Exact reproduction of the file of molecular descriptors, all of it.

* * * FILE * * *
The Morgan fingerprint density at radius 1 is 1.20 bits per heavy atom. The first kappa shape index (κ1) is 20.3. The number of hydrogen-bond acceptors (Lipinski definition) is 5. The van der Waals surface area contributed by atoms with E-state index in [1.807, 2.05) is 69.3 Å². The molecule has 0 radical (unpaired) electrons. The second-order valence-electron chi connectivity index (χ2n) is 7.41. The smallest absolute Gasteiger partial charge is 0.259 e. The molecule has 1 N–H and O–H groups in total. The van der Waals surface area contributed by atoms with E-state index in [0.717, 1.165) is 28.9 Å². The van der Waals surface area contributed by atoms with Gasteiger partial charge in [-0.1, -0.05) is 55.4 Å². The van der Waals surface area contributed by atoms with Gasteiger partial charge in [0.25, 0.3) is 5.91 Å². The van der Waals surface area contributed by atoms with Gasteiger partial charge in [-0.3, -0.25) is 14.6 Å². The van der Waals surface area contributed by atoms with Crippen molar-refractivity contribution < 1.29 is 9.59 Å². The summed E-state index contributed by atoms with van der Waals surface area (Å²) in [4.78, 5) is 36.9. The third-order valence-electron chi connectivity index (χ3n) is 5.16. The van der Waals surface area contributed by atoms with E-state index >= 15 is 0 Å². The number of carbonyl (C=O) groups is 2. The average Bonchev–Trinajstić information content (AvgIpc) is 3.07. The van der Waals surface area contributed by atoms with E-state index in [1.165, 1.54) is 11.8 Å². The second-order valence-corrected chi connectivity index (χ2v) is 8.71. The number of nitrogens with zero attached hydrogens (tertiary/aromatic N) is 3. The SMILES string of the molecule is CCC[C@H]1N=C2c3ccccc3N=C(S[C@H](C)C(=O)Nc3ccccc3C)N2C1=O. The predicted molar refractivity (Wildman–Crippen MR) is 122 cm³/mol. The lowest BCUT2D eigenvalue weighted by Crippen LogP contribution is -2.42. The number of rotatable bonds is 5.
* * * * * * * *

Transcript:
The Morgan fingerprint density at radius 1 is 1.20 bits per heavy atom. The first kappa shape index (κ1) is 20.3. The number of hydrogen-bond acceptors (Lipinski definition) is 5. The van der Waals surface area contributed by atoms with E-state index in [1.807, 2.05) is 69.3 Å². The molecule has 0 radical (unpaired) electrons. The second-order valence-electron chi connectivity index (χ2n) is 7.41. The smallest absolute Gasteiger partial charge is 0.259 e. The molecule has 1 N–H and O–H groups in total. The van der Waals surface area contributed by atoms with E-state index in [0.717, 1.165) is 28.9 Å². The van der Waals surface area contributed by atoms with Gasteiger partial charge in [-0.1, -0.05) is 55.4 Å². The van der Waals surface area contributed by atoms with Gasteiger partial charge in [0.25, 0.3) is 5.91 Å². The van der Waals surface area contributed by atoms with Gasteiger partial charge in [-0.3, -0.25) is 14.6 Å². The van der Waals surface area contributed by atoms with Crippen molar-refractivity contribution < 1.29 is 9.59 Å². The summed E-state index contributed by atoms with van der Waals surface area (Å²) in [4.78, 5) is 36.9. The third-order valence-electron chi connectivity index (χ3n) is 5.16. The van der Waals surface area contributed by atoms with E-state index >= 15 is 0 Å². The number of carbonyl (C=O) groups is 2. The average Bonchev–Trinajstić information content (AvgIpc) is 3.07. The van der Waals surface area contributed by atoms with E-state index in [1.165, 1.54) is 11.8 Å². The second-order valence-corrected chi connectivity index (χ2v) is 8.71. The number of nitrogens with zero attached hydrogens (tertiary/aromatic N) is 3. The SMILES string of the molecule is CCC[C@H]1N=C2c3ccccc3N=C(S[C@H](C)C(=O)Nc3ccccc3C)N2C1=O. The predicted molar refractivity (Wildman–Crippen MR) is 122 cm³/mol. The lowest BCUT2D eigenvalue weighted by Crippen LogP contribution is -2.42. The number of rotatable bonds is 5.